The creator of the Dilbert comic strip faced cancellations Saturday when he defended comments describing black people as members of «a hate group» that white people should «stay away from.»

Several US media publishers denounced Dilbert creator Scott Adams’ comments as racist, hateful and discriminatory and said they would no longer provide a platform for his work.

Andrews McMeel Syndication, which distributes Dilbert, did not immediately respond to requests for comment Saturday. But Adams has defended himself on social media against those he told «hate me and are canceling me.»

Dilbert is a long-running comic that pokes fun at office space culture.

The backlash began after an episode last week of the YouTube show, «Real Coffee with Scott Adams.» Among other topics, Adams referenced a Rasmussen Reports poll that asked if people agreed with the statement «It’s okay to be white.»

Most agreed, but Adams noted that 26% of black respondents disagreed and others were unsure.

The Anti-Defamation League says the phrase was popularized in 2017 as a trolling campaign by members of the 4chan discussion forum, but later began to be used by some white supremacists.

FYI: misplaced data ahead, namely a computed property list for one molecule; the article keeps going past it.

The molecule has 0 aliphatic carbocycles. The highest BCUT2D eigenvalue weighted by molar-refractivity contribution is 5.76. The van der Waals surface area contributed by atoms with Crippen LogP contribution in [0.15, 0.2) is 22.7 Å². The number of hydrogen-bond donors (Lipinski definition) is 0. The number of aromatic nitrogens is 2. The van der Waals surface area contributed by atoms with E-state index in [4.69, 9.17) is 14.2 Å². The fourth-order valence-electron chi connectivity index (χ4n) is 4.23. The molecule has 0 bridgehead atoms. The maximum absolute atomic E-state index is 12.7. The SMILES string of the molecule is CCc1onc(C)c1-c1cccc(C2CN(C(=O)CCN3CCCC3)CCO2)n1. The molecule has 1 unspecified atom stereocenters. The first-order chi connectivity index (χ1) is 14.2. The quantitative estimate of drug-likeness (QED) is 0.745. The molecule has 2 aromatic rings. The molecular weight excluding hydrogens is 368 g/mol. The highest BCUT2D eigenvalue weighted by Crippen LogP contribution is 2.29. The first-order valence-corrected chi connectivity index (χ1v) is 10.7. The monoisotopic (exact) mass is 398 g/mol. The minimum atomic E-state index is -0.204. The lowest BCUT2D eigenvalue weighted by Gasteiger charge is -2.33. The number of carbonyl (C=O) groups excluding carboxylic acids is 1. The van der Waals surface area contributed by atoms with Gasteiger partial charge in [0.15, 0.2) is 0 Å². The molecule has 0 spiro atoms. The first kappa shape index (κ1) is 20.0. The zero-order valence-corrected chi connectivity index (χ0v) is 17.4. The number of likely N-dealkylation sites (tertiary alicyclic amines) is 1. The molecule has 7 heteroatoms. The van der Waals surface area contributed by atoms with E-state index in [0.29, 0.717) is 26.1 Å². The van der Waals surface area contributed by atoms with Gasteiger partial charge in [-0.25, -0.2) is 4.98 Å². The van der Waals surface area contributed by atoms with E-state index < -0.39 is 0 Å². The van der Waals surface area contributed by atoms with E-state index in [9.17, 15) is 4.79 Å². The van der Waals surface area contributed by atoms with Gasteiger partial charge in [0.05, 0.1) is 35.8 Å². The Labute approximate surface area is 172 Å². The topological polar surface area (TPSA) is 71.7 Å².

Adams, who is white, repeatedly referred to black people as members of a «hate group» or a «racist hate group» and said he would no longer «help black Americans.»

“The way things are going right now, the best advice I would give white people is to stay away from black people,” Adams said on his Wednesday show.

In another episode of his online show on Saturday, Adams said he had been insisting that «everyone should be treated as an individual» without discrimination.

«But you should also avoid any group that doesn’t respect you, even if there are people within the group that are okay,» Adams said.

los angeles times cited Adams’ «racist comments» in announcing Saturday that Dilbert will be discontinued on Monday in most issues and that its final run in Sunday comics, which are printed ahead of time, will be on March 12.

The San Antonio Express-Newswhich is part of Hearst Newspapers, said Saturday that it will stop publishing the Dilbert comic strip, effective Monday, «due to hateful and discriminatory public comments by its creator.»

USA Today Network tweeted Friday that it will also stop publishing Dilbert «due to recent discriminatory comments by his creator.»

The Plain Dealer in Cleveland and other publications that are part of the Advance Local media also announced that they will remove Dilbert.

“This is a decision based on the principles of this news organization and the community we serve,” wrote Chris Quinn, editor of The Plain Dealer. ‘“We are not a home for those who espouse racism. We certainly don’t want to give them financial support.»

Christopher Kelly, Vice President of Content at NJ Advanced MediaHe wrote that the news organization believes in «the free and fair exchange of ideas.»

“But when those ideas intersect with hate speech, a line must be drawn,” Kelly wrote.